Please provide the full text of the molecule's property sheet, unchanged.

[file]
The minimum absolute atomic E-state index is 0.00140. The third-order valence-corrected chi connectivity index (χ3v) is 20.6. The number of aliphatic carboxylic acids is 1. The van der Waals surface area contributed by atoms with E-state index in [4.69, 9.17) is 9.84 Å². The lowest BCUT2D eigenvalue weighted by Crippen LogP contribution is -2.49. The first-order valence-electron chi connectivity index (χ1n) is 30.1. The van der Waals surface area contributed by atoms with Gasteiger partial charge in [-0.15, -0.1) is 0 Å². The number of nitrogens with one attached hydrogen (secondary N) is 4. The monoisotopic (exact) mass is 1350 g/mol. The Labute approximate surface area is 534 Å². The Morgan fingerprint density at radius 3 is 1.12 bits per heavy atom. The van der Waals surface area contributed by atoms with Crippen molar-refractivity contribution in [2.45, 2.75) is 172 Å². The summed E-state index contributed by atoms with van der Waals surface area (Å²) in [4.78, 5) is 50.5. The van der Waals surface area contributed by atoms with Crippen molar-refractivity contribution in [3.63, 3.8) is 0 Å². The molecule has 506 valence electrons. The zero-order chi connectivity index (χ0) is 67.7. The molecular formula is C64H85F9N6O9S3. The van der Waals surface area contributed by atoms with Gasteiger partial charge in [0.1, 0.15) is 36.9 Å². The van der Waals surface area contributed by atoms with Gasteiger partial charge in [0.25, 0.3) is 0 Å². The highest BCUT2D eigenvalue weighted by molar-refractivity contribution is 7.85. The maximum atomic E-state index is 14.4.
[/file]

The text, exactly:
The minimum absolute atomic E-state index is 0.00140. The third-order valence-corrected chi connectivity index (χ3v) is 20.6. The number of aliphatic carboxylic acids is 1. The van der Waals surface area contributed by atoms with E-state index in [4.69, 9.17) is 9.84 Å². The lowest BCUT2D eigenvalue weighted by Crippen LogP contribution is -2.49. The first-order valence-electron chi connectivity index (χ1n) is 30.1. The van der Waals surface area contributed by atoms with Gasteiger partial charge in [-0.15, -0.1) is 0 Å². The number of nitrogens with one attached hydrogen (secondary N) is 4. The monoisotopic (exact) mass is 1350 g/mol. The Labute approximate surface area is 534 Å². The Morgan fingerprint density at radius 3 is 1.12 bits per heavy atom. The van der Waals surface area contributed by atoms with Crippen molar-refractivity contribution in [2.45, 2.75) is 172 Å². The summed E-state index contributed by atoms with van der Waals surface area (Å²) in [4.78, 5) is 50.5. The van der Waals surface area contributed by atoms with Crippen molar-refractivity contribution in [3.63, 3.8) is 0 Å². The molecule has 506 valence electrons. The zero-order chi connectivity index (χ0) is 67.7. The molecular formula is C64H85F9N6O9S3. The van der Waals surface area contributed by atoms with Gasteiger partial charge in [0.1, 0.15) is 36.9 Å². The van der Waals surface area contributed by atoms with Gasteiger partial charge in [0.25, 0.3) is 0 Å². The highest BCUT2D eigenvalue weighted by molar-refractivity contribution is 7.85. The maximum atomic E-state index is 14.4.